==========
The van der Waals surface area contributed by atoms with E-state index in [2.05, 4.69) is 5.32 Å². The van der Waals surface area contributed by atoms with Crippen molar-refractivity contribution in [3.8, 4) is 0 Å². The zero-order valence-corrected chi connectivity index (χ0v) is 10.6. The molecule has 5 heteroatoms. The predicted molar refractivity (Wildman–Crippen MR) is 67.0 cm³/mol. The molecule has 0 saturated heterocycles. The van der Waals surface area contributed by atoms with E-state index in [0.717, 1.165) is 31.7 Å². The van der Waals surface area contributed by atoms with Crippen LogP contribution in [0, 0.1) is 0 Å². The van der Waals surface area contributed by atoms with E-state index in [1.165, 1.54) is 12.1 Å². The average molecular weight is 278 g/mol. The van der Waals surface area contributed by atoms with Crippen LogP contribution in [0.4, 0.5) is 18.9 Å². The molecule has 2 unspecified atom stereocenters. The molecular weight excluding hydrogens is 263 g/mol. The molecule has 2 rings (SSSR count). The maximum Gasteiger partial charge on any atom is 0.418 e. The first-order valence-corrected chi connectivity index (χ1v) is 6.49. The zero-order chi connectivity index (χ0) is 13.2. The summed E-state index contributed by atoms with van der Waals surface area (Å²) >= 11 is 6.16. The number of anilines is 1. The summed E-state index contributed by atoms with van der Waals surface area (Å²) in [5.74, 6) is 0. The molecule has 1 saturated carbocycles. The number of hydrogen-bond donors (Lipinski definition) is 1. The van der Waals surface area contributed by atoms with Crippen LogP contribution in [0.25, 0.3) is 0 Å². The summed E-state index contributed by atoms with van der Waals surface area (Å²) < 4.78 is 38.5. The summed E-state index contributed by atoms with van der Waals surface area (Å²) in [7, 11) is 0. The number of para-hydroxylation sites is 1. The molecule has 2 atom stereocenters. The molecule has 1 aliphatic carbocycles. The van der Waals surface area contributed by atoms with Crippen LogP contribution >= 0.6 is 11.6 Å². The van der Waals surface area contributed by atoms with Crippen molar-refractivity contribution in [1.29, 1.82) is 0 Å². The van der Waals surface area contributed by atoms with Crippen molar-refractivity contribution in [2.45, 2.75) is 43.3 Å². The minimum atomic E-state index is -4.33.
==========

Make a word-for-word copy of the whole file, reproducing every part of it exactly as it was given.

The van der Waals surface area contributed by atoms with E-state index in [2.05, 4.69) is 5.32 Å². The van der Waals surface area contributed by atoms with Crippen molar-refractivity contribution in [3.8, 4) is 0 Å². The zero-order valence-corrected chi connectivity index (χ0v) is 10.6. The molecule has 5 heteroatoms. The predicted molar refractivity (Wildman–Crippen MR) is 67.0 cm³/mol. The molecule has 0 saturated heterocycles. The van der Waals surface area contributed by atoms with E-state index in [0.717, 1.165) is 31.7 Å². The van der Waals surface area contributed by atoms with Crippen LogP contribution in [0, 0.1) is 0 Å². The van der Waals surface area contributed by atoms with E-state index in [1.165, 1.54) is 12.1 Å². The average molecular weight is 278 g/mol. The van der Waals surface area contributed by atoms with Crippen LogP contribution in [0.4, 0.5) is 18.9 Å². The molecule has 2 unspecified atom stereocenters. The molecular weight excluding hydrogens is 263 g/mol. The molecule has 2 rings (SSSR count). The maximum Gasteiger partial charge on any atom is 0.418 e. The first-order valence-corrected chi connectivity index (χ1v) is 6.49. The zero-order chi connectivity index (χ0) is 13.2. The summed E-state index contributed by atoms with van der Waals surface area (Å²) >= 11 is 6.16. The number of anilines is 1. The summed E-state index contributed by atoms with van der Waals surface area (Å²) in [5.74, 6) is 0. The molecule has 1 saturated carbocycles. The number of hydrogen-bond donors (Lipinski definition) is 1. The van der Waals surface area contributed by atoms with Crippen LogP contribution in [0.25, 0.3) is 0 Å². The summed E-state index contributed by atoms with van der Waals surface area (Å²) < 4.78 is 38.5. The summed E-state index contributed by atoms with van der Waals surface area (Å²) in [7, 11) is 0. The number of para-hydroxylation sites is 1. The molecule has 2 atom stereocenters. The molecule has 1 aliphatic carbocycles. The van der Waals surface area contributed by atoms with Crippen LogP contribution >= 0.6 is 11.6 Å². The van der Waals surface area contributed by atoms with Crippen molar-refractivity contribution in [1.29, 1.82) is 0 Å². The van der Waals surface area contributed by atoms with Crippen molar-refractivity contribution in [2.45, 2.75) is 43.3 Å². The minimum atomic E-state index is -4.33.